Running for: State Representative, District 64
Political party affiliation: Democrat
Political/civic background: Union President, Community Consolidated School District 46 Paraprofessionals and Support Staff Labor Union Lake County Federation of Teachers, Local 504. Former Vice President and Board Member of the Illinois Chapter of the National School Public Relations Association (INSPRA). Former Executive Board Member of the Grayslake Arts Alliance.
Occupation: Media Relations Specialist/Webmaster at Community Consolidated School District 46, Grayslake, IL
Education: Bachelor of Fine Arts (BFA), Millikin University, Decatur, IL
Campaign website: thepeopleforleslie.com
The Chicago Sun-Times Editorial Board sent nominees for the Illinois House of Representatives a list of questions to find out their views on a range of important issues facing the state of Illinois and their districts. Leslie Armstrong-McLeod submitted the following responses:
The COVID-19 pandemic has hammered the finances of Illinois. The state is staring at a $6.2 billion budget shortfall in this fiscal year. What should be done? Please be specific.
Illinois needs to approve the Fair Tax Plan to relieve the burden on lower-wage workers and require the top 3% of earners to pay their fair share.
What grade — “A” to “F” — would you give Gov. J.B. Pritzker for his handling of the coronavirus pandemic? Please explain. What, if anything, should he have done differently?
I would give the governor a B+ in his handling of the pandemic. As an education professional, I appreciated the quick and decisive action on the stay-at-home order early on in March. I appreciated his daily briefings with Dr. Ezike and the decisions made to limit activities in the public. As the pandemic has continued I have been disappointed with discrepancies in the governor’s orders and guidance from the Illinois State Board of Education and unobtainable requirements and guidelines for the reopening of schools.
In the wake of the death of George Floyd in Minneapolis, legislatures in some states have taken up the issue of police reform. Should Illinois do the same? If so, what would that look like?
Yes. While I have the utmost respect for those who choose to become law enforcement officers, we need to take a hard look at policing policies, namely no-knock warrants, excessive use of force, and use of body cameras. We also need to stop the militarization of the police departments. I would like to see more transparency in law enforcement, much like you see in state reporting for education with interactive report cards that are easily accessible by the public. The public should not have to dig to find information like how many officers are employed by a village, what is their educational background, what training have they had, how much are they paid, how long have they been on the job. We need more transparency for the public. Law enforcement needs to go back to serving and protecting the public.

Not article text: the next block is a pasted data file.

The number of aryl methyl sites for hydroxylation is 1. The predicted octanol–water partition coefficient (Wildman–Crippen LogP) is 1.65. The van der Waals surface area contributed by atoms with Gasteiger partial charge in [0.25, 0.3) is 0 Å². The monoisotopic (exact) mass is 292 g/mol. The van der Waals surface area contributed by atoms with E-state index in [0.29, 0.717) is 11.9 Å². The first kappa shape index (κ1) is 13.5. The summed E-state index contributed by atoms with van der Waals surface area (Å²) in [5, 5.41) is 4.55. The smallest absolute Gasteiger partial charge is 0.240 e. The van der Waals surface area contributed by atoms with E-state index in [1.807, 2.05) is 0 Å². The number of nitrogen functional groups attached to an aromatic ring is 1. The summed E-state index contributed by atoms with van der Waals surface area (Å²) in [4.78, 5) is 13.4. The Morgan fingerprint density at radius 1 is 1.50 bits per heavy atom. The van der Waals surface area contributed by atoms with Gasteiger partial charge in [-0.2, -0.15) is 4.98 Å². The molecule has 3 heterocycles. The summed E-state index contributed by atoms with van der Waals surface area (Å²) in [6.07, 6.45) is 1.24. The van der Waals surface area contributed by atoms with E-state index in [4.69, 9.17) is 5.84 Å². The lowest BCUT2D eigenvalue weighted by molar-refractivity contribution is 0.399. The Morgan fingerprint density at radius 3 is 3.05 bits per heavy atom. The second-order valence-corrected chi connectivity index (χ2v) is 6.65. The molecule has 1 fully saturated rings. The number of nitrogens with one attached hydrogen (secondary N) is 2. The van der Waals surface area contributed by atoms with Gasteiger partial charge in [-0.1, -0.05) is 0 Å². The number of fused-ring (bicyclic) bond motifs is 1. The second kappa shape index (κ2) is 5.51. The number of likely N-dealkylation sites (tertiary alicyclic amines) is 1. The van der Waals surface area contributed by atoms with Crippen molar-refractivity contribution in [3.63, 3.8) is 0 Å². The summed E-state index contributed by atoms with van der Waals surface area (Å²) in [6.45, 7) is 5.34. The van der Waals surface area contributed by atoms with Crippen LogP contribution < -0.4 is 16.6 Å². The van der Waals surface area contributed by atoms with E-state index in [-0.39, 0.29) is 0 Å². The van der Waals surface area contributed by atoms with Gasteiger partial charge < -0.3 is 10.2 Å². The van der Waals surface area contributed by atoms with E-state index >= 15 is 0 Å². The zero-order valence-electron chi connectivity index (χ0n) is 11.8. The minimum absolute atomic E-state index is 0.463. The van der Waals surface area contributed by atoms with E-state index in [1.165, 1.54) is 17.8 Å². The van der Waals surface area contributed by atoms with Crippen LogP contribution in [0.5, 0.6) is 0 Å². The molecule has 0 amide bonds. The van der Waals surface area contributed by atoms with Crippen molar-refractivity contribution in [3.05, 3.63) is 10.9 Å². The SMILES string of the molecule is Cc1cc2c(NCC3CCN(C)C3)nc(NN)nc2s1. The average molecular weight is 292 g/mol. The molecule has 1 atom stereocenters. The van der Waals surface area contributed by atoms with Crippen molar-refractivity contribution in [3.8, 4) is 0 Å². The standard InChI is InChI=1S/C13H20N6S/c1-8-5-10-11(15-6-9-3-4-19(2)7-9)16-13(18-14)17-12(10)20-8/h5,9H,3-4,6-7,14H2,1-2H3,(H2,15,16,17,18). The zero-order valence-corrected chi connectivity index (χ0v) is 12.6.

Should the Legislature pass a law requiring all law enforcement officers to wear body cameras? Why or why not?
Yes. Law enforcement officers should be visibly accountable to the public. I feel that officers who turn off their body cameras during working hours need to be subject to discipline or termination.
Federal prosecutors have revealed a comprehensive scheme of bribery, ghost jobs, and favoritism in subcontracting by ComEd to influence the actions of House Speaker Michael Madigan. Who’s to blame? What ethics reforms should follow? Should Madigan resign?
If there was wrongdoing on the part of the House Speaker, then, yes, he needs to resign.
Please tell us about your civic work in the last two years, whether it’s legislation you have sponsored or work you have done in other ways to improve your community.
In my current position with Community Consolidated School District 46, I serve as the president of the support staff labor union and work on behalf of custodians, school office workers, classroom program assistants, and computer technicians. As a photographer, I have donated artwork to the Village of Fox Lake for their summer art series for the past several years, donated photographs to the local Town Planner of Northern Illinois, the Fox Lake-Richmond-Spring Grove Chamber of Commerce, and the Friends of the Old Courthouse in Woodstock for inclusion in their book “A Week in the Life of McHenry County”. I have worked as a volunteer judge for the Lake County 4H, worked on the planning committee for the Fox Lake Earth Day Gathering events, and assisted the Grant Township Democrats with their roadside cleanup efforts.
Please list three concerns that are specific to your district, such as a project that should be undertaken or a state policy related to an important local issue that should be revised.
– Support for working families, especially unemployment issues due to the COVID-19 crisis
– Equitable education funding
– Reducing Ethylene Oxide (EtO) emissions in Lake and McHenry Counties
What are your other top legislative priorities?
Strengthening worker protections, women’s reproductive rights, clean energy
What is your position on Gov. J.B. Pritzker’s proposed graduated income tax? Please explain.